The best way to show a newcomer the Perkins School for the Blind campus, some would argue, is to say as little as possible. The gothic buildings, topped by the school’s signature bell tower, gracefully set on the rolling campus, and the teachers and students going about their work – all speak for themselves.
But that would only tell part of the story. Beneath the brick facades and arched windows is an innovative and bustling campus – one that has adapted and evolved to meet the changing needs of children and young adults who are blind.
At the center of campus is the century-old Howe Building. Named after Samuel Gridley Howe, the school’s first director, it consists of two squares with the iconic 180-foot bell tower at its center. In addition to classrooms and offices, the building houses a performance hall, museum, chapel, research library, two gymnasiums and a pool. At either end of the Howe Building are two sets of facing cottages, originally boys on the east and girls on the west. Today the cottages are coeducational. The family-style cottage plan helps teach students skills for living.
The campus has many built-in features to enhance accessibility. Tactile guides are everywhere – from varied floor tiles at the ends of corridors to carved rosettes marking the seats of the Allen Chapel in the Howe Building. Walkways on campus are slightly crowned to help students navigate.
A nationwide rubella epidemic in the mid-1960s left many children blind or deafblind and also led to the construction of two new buildings on the Perkins campus. The North Building, which was renamed the Conrad N. Hilton Building in 1994, is the home of Perkins’ Deafblind Program, which expanded significantly in the wake of the rubella epidemic. The Northeast Building, which originally housed teacher trainees and parents bringing children for evaluation, is now the home of Perkin’s Community Programs – serving students, families and education professionals throughout New England.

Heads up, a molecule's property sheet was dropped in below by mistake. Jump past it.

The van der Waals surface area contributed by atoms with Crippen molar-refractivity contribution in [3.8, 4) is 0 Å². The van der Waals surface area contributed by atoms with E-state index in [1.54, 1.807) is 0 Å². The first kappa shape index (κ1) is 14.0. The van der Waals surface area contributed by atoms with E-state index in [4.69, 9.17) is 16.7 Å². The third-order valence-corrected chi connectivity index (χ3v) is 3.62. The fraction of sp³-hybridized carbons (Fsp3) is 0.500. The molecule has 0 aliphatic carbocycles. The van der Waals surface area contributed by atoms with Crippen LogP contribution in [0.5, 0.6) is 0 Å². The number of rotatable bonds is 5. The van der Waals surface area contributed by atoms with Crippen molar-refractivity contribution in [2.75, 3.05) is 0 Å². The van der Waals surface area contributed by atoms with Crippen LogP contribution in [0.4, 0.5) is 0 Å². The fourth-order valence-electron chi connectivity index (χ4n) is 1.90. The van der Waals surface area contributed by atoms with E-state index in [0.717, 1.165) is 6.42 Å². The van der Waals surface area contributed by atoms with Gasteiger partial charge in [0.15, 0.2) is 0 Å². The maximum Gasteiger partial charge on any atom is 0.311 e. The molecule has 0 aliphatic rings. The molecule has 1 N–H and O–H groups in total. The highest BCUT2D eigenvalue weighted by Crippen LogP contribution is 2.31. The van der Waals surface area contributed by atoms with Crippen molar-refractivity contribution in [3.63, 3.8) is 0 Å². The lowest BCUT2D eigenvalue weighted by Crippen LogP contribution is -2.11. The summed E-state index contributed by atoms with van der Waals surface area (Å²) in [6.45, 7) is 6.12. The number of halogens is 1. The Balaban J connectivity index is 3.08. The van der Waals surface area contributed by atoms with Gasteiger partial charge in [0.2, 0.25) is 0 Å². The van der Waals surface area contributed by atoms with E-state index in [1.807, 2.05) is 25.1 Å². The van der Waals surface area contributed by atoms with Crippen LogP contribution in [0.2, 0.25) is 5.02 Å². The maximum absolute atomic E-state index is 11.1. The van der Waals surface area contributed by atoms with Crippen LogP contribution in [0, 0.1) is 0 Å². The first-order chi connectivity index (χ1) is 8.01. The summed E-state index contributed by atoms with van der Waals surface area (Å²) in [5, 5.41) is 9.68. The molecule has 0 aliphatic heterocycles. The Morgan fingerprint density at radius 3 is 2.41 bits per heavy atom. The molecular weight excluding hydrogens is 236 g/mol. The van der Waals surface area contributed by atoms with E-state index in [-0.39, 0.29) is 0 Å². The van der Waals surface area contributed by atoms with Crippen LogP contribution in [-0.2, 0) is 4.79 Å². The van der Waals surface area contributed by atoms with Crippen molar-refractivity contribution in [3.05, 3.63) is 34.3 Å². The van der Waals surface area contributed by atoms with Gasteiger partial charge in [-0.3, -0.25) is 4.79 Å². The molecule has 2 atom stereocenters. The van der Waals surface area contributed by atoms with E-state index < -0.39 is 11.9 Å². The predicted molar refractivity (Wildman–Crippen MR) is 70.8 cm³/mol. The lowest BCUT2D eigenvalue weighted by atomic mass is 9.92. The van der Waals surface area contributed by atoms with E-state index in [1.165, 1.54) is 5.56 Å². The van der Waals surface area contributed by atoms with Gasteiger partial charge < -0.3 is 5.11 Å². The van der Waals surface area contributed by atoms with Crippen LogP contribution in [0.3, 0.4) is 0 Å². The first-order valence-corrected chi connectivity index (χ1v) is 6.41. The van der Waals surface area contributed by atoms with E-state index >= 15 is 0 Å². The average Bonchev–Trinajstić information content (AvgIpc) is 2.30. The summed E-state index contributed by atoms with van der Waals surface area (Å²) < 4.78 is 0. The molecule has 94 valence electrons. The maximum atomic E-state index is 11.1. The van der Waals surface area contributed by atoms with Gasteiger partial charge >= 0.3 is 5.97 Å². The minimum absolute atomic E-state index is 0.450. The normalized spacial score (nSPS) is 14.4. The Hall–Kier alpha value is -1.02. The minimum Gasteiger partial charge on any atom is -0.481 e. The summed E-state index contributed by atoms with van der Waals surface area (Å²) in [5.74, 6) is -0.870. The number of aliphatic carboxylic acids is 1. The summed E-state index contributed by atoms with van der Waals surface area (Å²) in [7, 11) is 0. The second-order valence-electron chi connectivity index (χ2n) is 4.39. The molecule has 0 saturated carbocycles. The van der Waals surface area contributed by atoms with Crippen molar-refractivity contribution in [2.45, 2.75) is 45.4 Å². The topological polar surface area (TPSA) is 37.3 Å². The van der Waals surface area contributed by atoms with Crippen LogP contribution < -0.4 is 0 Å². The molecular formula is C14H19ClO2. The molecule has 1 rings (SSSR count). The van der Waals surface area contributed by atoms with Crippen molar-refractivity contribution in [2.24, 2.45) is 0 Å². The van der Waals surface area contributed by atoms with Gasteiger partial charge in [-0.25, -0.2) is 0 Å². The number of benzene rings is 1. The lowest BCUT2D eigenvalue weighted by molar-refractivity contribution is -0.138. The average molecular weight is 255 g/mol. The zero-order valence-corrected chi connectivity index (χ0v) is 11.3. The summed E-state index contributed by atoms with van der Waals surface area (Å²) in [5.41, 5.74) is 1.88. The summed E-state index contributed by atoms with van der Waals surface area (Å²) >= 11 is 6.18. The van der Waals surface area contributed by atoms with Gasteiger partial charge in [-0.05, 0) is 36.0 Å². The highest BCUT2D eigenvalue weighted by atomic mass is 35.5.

The new century brought new additions to the Perkins campus. In 2003 Perkins’ Horticulture Therapy Program moved into the newly dedicated Thomas and Bessie Pappas Horticultural Center. The sunny greenhouse, filled with plants chosen for touch, scent and visual appeal, now hosts classes, vocational training and a farmers market.
Between 2009 and 2010, Perkins broke ground on two new state-of-the-art buildings. The first was a new Lower School building. Equipped with the latest technology and modern amenities, the spacious building provides an optimal learning environment for students with multiple disabilities. The second was the Grousbeck Center for Students & Technology. Made possible with a $10 million commitment from the Grousbeck Family Foundation, the Center is a dedicated space for students to gather and experiment with cutting-edge technology, while also offering opportunities to practice transition and vocational skills.
Today, the Perkins campus continues to grow and change. In 2015 Perkins unveiled a new accessible playground. Located at the center of campus, the Bradlee Park playground includes a wheelchair-accessible play structure, musical instruments, high-contrast colors to help students with limited vision, and physical challenges – both for students in wheelchairs and those who are more mobile.
Together these buildings and structures represent the seamless merging of the school’s traditional commitment to excellence and the creative innovation that Perkins School for the Blind brings to education in the 21st century.
This article includes language and research from the book “Perkins School for the Blind” by Kimberly French. For more information about the history of Perkins, sign up for the Perkins Archives’ newsletter. See historic photographs of Perkins’ campus on Flickr.